Chapter 2 Atoms Molecules and Ions
Atomic Theory of Matter
Democritus – Proposed the idea that matter is made up of small, indivisible
particles (atoms from the Greek atomos indivisible). This idea not accepted by
his contemporaries (e.g., Plato, Aristotle).
Evidence mounted for the existence of atoms Note => 1808; John Dalton
formulated his ideas (atomic theory); basically 3 postulates.
DALTON'S ATOMIC THEORY
1. Elements made up of ATOMS. All atoms of same element are alike;
atoms of different elements are different.
2. Chemical Reactions: Separation and joining of atoms. No atom is
created or destroyed, no conversion of an atom from one element to
– explains LAW OF CONSERVATION OF MASS
3. A chemical COMPOUND is the result of the combination of 2 or more
elements in a simple numerical ratio.
– explains LAW OF DEFINITE PROPORTIONS
Notes on Dalton’s Atomic Theory
1. Properties of 1 atom of Na different from 1 atom of Cl but the properties of 1
atom of Na are no different than 1 gram of Na (we just have more of the
2. We can't have compounds like CO½; CH3/5; OH1/6; CO1/3.
3. Alternate statement for the law of conservation of mass
Based on Dalton, we can define an atom as the basis unit of an element that
still retains the properties characteristic of the element (can enter into
Atoms are not the smallest structures; they possess an internal structure.
We now know that atoms can be split and created in nuclear reactions.
Atoms consist of protons, neutrons, and electrons; these are the "sub–
J.J. Thomson's cathode ray tube experiment determined the mass/charge
ratio of the electron.
Later experiments by R.A. Milliken estimated the electronic charge as 1.60 x
Thomson's number i.e., – 1 g / 1.76 * 108C * 1.60 x *19 C
= 9.09 * 10–28g
X–Rays and Radioactivity
Radioactivity – Spontaneous emission of particles and/or radiation.
Radioactive substances (radionuclides) break down or decay.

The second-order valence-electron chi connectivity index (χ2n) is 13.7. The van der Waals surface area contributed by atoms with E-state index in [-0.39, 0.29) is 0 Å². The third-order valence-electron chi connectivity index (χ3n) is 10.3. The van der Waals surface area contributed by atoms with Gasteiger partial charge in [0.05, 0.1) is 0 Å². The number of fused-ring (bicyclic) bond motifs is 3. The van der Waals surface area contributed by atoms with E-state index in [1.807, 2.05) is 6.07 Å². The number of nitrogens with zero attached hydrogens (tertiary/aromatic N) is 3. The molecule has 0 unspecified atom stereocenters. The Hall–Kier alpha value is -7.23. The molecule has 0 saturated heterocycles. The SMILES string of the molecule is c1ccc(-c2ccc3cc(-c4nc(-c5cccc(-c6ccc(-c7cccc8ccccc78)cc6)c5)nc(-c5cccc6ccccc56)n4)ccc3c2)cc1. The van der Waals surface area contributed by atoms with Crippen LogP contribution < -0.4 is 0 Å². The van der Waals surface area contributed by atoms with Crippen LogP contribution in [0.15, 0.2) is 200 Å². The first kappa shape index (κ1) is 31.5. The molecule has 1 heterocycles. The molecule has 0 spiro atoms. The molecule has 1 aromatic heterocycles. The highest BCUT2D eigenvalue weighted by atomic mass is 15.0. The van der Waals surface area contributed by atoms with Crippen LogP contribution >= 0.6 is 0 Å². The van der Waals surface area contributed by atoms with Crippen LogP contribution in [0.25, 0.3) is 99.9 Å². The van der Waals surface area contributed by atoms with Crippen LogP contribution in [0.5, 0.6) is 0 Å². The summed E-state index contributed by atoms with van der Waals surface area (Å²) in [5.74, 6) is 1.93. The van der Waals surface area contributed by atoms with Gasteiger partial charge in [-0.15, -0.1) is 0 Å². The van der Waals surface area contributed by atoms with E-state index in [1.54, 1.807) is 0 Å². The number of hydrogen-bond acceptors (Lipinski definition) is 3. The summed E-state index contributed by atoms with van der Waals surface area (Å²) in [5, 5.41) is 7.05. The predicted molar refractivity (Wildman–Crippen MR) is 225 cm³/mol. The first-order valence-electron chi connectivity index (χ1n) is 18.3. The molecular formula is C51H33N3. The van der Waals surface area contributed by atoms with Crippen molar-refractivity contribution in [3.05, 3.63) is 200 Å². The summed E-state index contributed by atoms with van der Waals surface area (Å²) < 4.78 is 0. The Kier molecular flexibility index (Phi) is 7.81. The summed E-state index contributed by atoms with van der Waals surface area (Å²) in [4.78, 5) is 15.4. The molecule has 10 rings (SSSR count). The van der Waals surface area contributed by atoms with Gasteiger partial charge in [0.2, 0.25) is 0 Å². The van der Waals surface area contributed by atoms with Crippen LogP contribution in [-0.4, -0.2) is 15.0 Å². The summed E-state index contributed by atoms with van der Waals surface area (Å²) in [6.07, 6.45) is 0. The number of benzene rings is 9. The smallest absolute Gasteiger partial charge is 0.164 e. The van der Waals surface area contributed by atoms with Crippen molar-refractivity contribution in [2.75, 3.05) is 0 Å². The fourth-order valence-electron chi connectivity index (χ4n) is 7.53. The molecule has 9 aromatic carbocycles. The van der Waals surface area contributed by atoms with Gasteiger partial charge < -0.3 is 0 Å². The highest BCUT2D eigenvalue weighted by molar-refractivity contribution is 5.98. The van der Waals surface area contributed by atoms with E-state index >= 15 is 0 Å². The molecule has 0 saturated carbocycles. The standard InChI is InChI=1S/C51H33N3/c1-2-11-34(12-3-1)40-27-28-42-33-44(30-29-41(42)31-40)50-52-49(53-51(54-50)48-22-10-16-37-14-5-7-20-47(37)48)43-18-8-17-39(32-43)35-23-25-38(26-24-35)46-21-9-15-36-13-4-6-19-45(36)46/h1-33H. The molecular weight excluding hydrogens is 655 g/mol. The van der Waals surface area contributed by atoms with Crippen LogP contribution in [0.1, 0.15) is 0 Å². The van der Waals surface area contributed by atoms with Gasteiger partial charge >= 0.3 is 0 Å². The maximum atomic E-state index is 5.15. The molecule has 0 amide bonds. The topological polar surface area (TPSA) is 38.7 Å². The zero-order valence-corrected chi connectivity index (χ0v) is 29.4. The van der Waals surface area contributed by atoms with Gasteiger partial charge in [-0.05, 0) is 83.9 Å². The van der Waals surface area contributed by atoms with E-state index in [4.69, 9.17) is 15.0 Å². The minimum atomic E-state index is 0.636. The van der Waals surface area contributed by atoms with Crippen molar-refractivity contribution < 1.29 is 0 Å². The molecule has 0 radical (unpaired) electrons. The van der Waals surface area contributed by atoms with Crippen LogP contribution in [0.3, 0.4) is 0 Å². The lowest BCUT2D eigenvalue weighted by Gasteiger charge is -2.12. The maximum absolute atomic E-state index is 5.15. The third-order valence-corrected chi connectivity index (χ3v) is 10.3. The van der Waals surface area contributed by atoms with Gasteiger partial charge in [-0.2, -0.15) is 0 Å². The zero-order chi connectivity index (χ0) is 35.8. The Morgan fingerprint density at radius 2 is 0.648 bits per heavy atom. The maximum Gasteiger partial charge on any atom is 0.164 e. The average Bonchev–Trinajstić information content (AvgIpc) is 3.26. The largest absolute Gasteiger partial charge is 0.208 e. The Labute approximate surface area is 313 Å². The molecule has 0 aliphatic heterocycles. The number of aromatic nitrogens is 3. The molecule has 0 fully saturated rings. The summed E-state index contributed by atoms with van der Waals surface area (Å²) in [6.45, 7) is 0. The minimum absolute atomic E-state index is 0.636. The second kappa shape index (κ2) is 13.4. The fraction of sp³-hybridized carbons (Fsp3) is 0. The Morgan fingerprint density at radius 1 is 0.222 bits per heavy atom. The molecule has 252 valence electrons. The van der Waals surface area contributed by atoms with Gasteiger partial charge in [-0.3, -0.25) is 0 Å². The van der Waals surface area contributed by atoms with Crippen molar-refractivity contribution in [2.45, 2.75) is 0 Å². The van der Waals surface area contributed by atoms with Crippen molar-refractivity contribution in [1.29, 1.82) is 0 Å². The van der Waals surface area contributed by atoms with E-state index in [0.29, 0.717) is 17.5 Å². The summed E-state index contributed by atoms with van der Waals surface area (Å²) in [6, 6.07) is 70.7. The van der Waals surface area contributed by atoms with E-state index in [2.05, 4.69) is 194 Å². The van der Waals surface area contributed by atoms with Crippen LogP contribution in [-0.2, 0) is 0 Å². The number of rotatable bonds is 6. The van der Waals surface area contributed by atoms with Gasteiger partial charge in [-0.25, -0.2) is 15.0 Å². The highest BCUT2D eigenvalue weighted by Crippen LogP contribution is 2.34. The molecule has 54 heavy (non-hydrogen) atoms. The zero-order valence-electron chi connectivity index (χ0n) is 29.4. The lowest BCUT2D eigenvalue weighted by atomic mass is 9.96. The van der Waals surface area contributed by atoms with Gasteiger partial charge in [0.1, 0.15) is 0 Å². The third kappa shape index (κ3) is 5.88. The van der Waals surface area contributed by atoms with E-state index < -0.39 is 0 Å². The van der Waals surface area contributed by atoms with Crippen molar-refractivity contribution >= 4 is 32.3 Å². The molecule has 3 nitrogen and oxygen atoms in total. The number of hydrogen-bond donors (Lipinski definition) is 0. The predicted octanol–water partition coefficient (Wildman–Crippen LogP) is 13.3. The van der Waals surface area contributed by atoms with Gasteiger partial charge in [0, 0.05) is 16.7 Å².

Roentgen – Cathode rays striking glass and metals resulted in new and
unusual rays (x–rays).
Becquerel – Certain uranium compounds darkened photographic plates.
The radiation resembled X–rays, but it didn't consist of particles [–rays
(gamma)] (Marie Curie suggested the term "radioactivity” for this
Note – units of radioactivity are the Becquerel (Bq) and the Curie (Ci)
named in honour of these pioneers in radioactive chemistry.
– particle – 24He (Mostly from Rutherford’s work)
– particle – e–
– ray – energy released when the metastable radionuclide returns to
the ground state
Proton and Nucleus
Thomson's Model – Uniform, positive sphere in which electrons are
Rutherford's Model – the result of the Rutherford, Marsden, and Geiger
The – Scattering Experiment
Since most of the – particles passed through the gold fail undeflected, he
concluded that the nucleus was only a small fraction of the total volume of
the atom, but it did contain most of the mass. The electrons occupied the
large volume outside the nucleus.
Mass of proton ~2000 times mass of electron.
FACT: He: H problem Mass 4:1 (1840) charge 2:1
Chadwick – 1932; solved the problem of the "missing nuclear mass” by
proposing the existence of neutrons in the nucleus.
FACT: Mass of neutrons = mass of protons, however, the neutrons possess
no charge, while the proton possesses a charge of +1.
Protons and electrons have the same magnitude of charge, but opposite sign
Mass Relationships of Atoms
A = mass number = number of protons + neutrons